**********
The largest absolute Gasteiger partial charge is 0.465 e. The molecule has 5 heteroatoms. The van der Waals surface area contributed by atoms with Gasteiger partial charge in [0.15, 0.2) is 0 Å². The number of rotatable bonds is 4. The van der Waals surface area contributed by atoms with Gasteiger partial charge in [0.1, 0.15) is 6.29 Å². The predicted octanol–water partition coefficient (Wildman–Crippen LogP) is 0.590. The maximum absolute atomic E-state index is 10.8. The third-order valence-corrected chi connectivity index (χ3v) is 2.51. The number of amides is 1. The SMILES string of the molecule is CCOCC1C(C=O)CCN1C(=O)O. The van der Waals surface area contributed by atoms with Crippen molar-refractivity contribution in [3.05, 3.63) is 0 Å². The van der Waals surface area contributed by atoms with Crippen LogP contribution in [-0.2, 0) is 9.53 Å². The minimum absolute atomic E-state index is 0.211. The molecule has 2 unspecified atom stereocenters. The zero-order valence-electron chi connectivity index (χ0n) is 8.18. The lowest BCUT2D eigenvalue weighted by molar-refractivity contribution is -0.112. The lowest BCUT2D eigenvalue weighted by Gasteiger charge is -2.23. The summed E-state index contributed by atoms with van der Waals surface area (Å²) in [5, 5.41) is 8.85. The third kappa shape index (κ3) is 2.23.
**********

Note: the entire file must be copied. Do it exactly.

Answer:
The largest absolute Gasteiger partial charge is 0.465 e. The molecule has 5 heteroatoms. The van der Waals surface area contributed by atoms with Gasteiger partial charge in [0.15, 0.2) is 0 Å². The number of rotatable bonds is 4. The van der Waals surface area contributed by atoms with Gasteiger partial charge in [0.1, 0.15) is 6.29 Å². The predicted octanol–water partition coefficient (Wildman–Crippen LogP) is 0.590. The maximum absolute atomic E-state index is 10.8. The third-order valence-corrected chi connectivity index (χ3v) is 2.51. The number of amides is 1. The SMILES string of the molecule is CCOCC1C(C=O)CCN1C(=O)O. The van der Waals surface area contributed by atoms with Crippen molar-refractivity contribution in [3.05, 3.63) is 0 Å². The van der Waals surface area contributed by atoms with Crippen LogP contribution in [-0.2, 0) is 9.53 Å². The minimum absolute atomic E-state index is 0.211. The molecule has 2 unspecified atom stereocenters. The zero-order valence-electron chi connectivity index (χ0n) is 8.18. The lowest BCUT2D eigenvalue weighted by molar-refractivity contribution is -0.112. The lowest BCUT2D eigenvalue weighted by Gasteiger charge is -2.23. The summed E-state index contributed by atoms with van der Waals surface area (Å²) in [5, 5.41) is 8.85. The third kappa shape index (κ3) is 2.23.